'Ghost' Police Cars Are Becoming More Popular

"Ghost” police cars are more popular than ever. With exterior decals that are hard to identify, are these vehicles considered “unmarked”? And can they pull you over?
Written by Elaine Duvet
Reviewed by Kathleen Flear
Have you ever heard of “ghost” cars? In many states, police departments allow
to patrol in
unmarked police vehicles
or ones that are hard to identify. 
While some argue that since we don’t know which car may or may not be law enforcement, we’ll be on our best behavior. But don’t these stealth vehicles make it easier for drivers to impersonate the police?

Why ‘ghost’ decals?

When redesigning their fleet, many police departments across the U.S. are opting for more vehicles with ghost graphics. Some are even replacing their entire fleet. 
According to
The Drive
, “Policies vary among different police forces, with some going as far as to use unmarked cars for intelligence gathering only, passing information to uniformed police in regular cruisers to make traffic stops and arrests.”
These stealth graphics on the car blend in with the vehicle’s paint color. To be able to see the text on the sides, you must be super close and have great lighting. 
Sometimes, bright and bold graphics are the way to go, especially when the police car needs to be recognized as such. But undercover cars are nothing new. “From serving undercover missions to stopping traffic violations while they’re happening, they are a common presence on roads across the United States,” according to
GDI Graphics
Since at first glance it doesn’t look like a police car, ghost cars are useful for combating dangerous driving practices and speeding on the highway.

Types of ‘ghost’ decals

Built to blend in, these sleek autos should display information that includes the word “police” as well as the city/county they serve in.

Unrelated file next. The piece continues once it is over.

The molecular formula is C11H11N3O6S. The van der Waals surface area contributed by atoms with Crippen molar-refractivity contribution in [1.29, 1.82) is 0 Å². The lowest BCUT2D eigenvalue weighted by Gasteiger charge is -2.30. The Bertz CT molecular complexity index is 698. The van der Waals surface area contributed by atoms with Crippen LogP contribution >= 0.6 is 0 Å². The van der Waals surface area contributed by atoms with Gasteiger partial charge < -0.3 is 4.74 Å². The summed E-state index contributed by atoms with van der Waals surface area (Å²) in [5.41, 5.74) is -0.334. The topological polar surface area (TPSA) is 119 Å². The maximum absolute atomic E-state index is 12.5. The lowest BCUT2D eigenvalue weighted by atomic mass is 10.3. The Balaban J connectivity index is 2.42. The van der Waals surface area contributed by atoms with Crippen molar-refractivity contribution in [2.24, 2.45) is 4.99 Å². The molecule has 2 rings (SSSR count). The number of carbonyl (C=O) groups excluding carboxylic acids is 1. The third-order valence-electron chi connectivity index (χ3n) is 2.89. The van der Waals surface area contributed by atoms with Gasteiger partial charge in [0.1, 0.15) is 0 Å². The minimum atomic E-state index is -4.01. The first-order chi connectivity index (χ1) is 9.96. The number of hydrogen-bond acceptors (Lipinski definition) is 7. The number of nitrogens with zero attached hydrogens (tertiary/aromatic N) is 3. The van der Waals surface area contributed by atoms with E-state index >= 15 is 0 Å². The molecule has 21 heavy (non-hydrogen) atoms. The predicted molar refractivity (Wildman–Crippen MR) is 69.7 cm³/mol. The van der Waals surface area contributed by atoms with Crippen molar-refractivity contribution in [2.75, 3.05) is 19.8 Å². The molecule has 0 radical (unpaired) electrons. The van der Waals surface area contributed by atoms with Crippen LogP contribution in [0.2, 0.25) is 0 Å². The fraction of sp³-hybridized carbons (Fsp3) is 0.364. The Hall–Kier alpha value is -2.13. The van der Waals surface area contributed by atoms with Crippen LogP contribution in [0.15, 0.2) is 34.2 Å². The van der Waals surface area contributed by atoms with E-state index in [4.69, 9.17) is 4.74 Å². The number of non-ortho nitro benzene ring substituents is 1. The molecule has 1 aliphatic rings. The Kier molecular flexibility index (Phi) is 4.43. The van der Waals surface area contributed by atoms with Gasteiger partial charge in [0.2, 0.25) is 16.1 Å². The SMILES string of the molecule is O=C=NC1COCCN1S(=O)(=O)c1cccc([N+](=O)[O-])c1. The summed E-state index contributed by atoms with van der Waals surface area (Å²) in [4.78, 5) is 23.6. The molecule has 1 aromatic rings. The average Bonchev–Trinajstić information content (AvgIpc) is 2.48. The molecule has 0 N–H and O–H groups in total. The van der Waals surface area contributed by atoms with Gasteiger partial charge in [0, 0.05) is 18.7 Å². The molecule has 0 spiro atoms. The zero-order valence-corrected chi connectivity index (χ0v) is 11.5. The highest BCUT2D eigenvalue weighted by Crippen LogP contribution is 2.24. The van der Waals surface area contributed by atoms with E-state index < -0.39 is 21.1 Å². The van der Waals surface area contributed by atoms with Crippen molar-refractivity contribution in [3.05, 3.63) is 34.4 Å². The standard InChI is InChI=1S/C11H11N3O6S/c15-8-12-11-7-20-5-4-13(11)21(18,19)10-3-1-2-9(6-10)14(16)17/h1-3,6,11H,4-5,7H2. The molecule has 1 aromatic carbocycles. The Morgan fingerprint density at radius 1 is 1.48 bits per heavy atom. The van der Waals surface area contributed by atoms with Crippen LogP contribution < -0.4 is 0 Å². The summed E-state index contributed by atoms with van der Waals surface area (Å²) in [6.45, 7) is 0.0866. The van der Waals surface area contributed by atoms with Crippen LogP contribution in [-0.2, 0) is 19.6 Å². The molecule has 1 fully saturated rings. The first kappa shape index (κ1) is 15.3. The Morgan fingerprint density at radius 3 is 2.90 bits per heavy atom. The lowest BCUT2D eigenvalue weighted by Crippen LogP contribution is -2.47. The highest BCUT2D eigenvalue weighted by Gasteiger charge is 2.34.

The unit number, emergency contact info, and additional identifying information on the hood are also important. Though optional, some departments may choose to display their mission statement and a police star or badge decal. 
Departments may choose from a reflective or non-reflective design. Reflective designs increase vehicle visibility and are easier for everyday drivers to spot in the dark. Whether or not drivers will be able to tell that it's a police vehicle is up for debate.
According to GDI Graphics, “If a police officer in a vehicle with ghost car graphics pulls someone over and they are standing on the road, reflective graphics can also make the vehicle more identifiable to keep the officer and the person they have pulled over safer.”
Sometimes, an unmarked vehicle feels more appropriate for the mission at hand. This allows the officer to draw less attention and work better undercover. “With ghost graphics, we typically suggest that at least some portion of the police and sheriff’s car graphics are reflective to increase safety at night,” GDI Graphics tells us.
Technically, the non-reflective “ghost” cars aren’t truly unmarked, as the decals are still visible from certain angles in the right light. According to The Drive, “The cars are also fitted with concealed lights and sirens so as not to otherwise give the game away.”

Where you can’t get pulled over by an unmarked car

Most states allow officers to work undercover. This means they can drive any regular car that best fits each investigation. Though special permission is needed, this tactic is an effective way to outsmart criminals. 
However, it's crucial that the vehicle does NOT look like a
police interceptor
. According to
, “While some undercover cop cars look just like any other car, the officers driving them will not blow their cover to enforce a misdemeanor traffic offense.”
In some states, an unmarked police car can’t pull you over, but they can radio a fully marked police SUV to make the traffic stop. Other states allow officers in unmarked cars to intervene in an emergency situation if they feel a crime will be or is being committed. And yet there are other states in which the officer must believe public safety is at risk in order to get involved.  
Uniforms can also be a factor, whether or not a police officer is required to wear one, even if they step out of a marked police car.
, “Police may not use an unmarked vehicle for either routine or official traffic control,” Motor Biscuit notes. But in
, drivers can be pulled over by both marked and unmarked cars. 
Surprisingly, most states allow police officers to patrol in vehicles that aren’t marked. States, where you can only get pulled over by a marked car, include Washington D.C., Idaho, Montana, New Mexico, Oklahoma, South Carolina, Washington, and West Virginia.
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